“There has to be some sort of ‘normalization’ process,” she said. “I believe that recognizing the people that are here, and putting them into a system where they are paying taxes and learning English will ultimately be a benefit for our society as a whole. But the conservative side is spending too much time, too much energy, and too much focus on that question. The bigger question has to be, how do we fix the system going forward?”

That’s what the TPPF, a conservative think tank based in Austin, is trying to figure out—and when they release their findings, which Rollins expects in the next few months, they could prove to be an influential voice on the subject. The fact that a think tank is thinking is not, in itself, news, but Texas conservatives are influential with their national counterparts, and at times the TPPF is less of a think tank than a battle tank.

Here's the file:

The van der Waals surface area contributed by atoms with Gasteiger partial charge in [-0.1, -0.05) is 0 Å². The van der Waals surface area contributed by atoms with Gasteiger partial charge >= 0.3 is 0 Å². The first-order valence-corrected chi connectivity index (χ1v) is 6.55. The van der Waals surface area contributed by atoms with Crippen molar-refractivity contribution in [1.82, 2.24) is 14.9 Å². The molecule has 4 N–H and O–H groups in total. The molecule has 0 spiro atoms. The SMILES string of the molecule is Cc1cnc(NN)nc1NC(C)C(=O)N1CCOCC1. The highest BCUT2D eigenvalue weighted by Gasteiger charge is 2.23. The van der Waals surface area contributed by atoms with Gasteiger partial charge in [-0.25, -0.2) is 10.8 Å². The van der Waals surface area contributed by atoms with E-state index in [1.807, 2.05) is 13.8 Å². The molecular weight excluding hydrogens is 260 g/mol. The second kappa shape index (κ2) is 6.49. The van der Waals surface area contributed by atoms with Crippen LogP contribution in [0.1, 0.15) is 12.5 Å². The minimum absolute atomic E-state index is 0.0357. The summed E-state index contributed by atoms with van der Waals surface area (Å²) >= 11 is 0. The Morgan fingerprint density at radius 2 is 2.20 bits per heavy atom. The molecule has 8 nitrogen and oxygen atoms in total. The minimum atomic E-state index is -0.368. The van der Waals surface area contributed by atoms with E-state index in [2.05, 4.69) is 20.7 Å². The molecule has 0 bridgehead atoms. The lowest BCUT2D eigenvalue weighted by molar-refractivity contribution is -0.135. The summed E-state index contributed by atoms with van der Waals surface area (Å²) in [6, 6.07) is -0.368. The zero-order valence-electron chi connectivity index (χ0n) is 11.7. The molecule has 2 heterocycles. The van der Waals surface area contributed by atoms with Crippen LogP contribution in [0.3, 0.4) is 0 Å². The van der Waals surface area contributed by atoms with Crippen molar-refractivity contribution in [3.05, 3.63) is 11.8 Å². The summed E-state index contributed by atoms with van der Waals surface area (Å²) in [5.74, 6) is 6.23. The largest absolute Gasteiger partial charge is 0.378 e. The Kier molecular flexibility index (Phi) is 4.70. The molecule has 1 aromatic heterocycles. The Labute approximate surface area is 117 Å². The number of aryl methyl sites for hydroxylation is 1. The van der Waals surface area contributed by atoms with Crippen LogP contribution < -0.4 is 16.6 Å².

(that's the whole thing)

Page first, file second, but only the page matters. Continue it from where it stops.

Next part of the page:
In 2005, for example, the foundation announced that it would start looking at criminal justice issues. That led to the launch, in 2010, of the nationwide Right on Crime campaign, a suite of initiatives designed to improve public safety while reducing the costs, economic and otherwise, of the extant system. Significantly, many of the reforms recommended by Right on Crime are ideas that had been associated with progressives. What Right on Crime does, in a sense, is highlight the cases where social welfare and fiscal discipline overlap: if a person has a problem with substance abuse, for example, it’s better for him to receive treatment than to be put in jail, and ultimately it costs the state less, because incarceration is expensive. At last count, about two dozen states had taken a few pages from the Texas playbook.